Unplug the cables from the left and right speakers and plug the left wire to the right speaker and the right wire to the left speaker.
If the left speaker works and the right speaker doesn’t, the problem is definitely with the cable.
Another way to make sure the wire is the culprit is to replace it with an analog 5.1 connection.
If you have sound in your left speaker, you can change its cable and easily fix your problem.
C. Plugs Aren’t Making Good Contact
When the male or female plugs can’t touch each other properly, your left speaker becomes faulty.
Make sure the plugs are entirely inside the female plugs by gently pushing them inside.
If this doesn’t solve the problem, make sure nothing is preventing complete contact between the plugs.
Clean the plugs with a cotton swab wetted by alcohol or contact spray.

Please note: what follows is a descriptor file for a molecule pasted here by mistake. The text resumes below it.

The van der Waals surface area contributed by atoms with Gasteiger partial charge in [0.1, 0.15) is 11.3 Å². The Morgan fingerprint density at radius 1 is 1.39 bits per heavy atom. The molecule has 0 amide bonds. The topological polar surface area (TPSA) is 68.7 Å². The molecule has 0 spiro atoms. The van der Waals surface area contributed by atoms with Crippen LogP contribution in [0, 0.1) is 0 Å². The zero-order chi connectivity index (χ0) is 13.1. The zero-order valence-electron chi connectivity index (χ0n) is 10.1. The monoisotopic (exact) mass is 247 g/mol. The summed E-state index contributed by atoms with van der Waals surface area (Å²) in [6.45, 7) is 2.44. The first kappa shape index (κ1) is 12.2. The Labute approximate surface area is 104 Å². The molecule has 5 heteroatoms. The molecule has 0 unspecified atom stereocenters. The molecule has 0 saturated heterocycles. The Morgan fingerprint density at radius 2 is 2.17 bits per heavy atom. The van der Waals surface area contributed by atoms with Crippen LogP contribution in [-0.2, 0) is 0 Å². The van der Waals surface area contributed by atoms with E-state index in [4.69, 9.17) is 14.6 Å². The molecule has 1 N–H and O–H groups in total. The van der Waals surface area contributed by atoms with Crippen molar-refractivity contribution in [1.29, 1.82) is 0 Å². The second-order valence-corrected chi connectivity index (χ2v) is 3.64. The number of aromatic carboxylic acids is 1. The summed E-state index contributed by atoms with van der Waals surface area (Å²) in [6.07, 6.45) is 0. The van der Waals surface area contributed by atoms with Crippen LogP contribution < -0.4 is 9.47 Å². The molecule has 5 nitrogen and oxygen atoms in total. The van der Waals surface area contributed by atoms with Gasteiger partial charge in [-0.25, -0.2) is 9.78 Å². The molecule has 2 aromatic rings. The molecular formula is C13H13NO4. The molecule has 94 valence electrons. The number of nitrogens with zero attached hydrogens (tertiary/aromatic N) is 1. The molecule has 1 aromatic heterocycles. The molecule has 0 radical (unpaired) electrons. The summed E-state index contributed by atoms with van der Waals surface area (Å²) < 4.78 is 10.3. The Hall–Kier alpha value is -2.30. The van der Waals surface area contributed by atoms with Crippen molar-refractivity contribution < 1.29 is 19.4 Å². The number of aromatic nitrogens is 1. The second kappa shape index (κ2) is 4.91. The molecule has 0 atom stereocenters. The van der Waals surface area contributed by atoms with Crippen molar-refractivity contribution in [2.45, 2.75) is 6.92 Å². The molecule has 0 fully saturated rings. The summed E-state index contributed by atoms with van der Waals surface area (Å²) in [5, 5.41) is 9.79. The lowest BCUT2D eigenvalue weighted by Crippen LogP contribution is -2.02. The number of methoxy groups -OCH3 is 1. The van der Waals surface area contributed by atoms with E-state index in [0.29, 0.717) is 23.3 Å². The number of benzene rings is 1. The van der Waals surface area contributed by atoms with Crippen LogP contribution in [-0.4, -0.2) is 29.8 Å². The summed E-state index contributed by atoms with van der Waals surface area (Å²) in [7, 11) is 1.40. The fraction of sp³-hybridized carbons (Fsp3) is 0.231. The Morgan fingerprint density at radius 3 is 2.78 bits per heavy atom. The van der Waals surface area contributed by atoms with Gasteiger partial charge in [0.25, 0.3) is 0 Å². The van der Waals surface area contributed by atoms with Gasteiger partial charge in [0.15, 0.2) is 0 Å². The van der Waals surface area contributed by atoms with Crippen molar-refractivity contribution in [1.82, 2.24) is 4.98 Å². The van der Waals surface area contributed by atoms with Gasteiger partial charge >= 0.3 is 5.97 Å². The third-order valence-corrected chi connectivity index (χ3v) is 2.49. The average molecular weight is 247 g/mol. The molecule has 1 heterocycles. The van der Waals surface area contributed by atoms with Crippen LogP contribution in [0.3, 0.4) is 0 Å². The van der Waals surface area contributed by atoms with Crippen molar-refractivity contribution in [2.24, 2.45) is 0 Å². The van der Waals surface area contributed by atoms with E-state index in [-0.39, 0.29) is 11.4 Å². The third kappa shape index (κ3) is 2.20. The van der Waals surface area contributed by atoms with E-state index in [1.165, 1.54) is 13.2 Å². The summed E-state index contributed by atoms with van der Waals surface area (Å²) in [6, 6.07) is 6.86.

D. Connect Headphones
Another way that helps you find out if the problem is hardware or software-related is to use headphones instead of speakers.
Plug your headphones into the audio-out jack and see if it works.
If you have no sound, you may have software problems.
If you do have sound, the speaker is at fault.
After performing the hardware test and making sure your speaker is okay, you can check for software-related issues.
2. Perform Audio Troubleshooting
One of the first things you can do is get the Windows system to automatically examine your sound system.
This way, you can save time and avoid getting involved in the process of troubleshooting.
Windows 10 has a helpful option for audio troubleshooting that detects any problems in your sound system and automatically resolves any issues.
To run the audio troubleshooter,
Type “Troubleshoot” in the search bar on the lower left-hand corner of the screen and click on “Troubleshoot Settings” in the results.
Click on “Additional Troubleshooters” and find “Playing Audio.”
By clicking on this option, you’ll see a “Run the Troubleshooter” button.
The dialogue box prompts you to choose the specific speaker you want to troubleshoot by clicking on some options.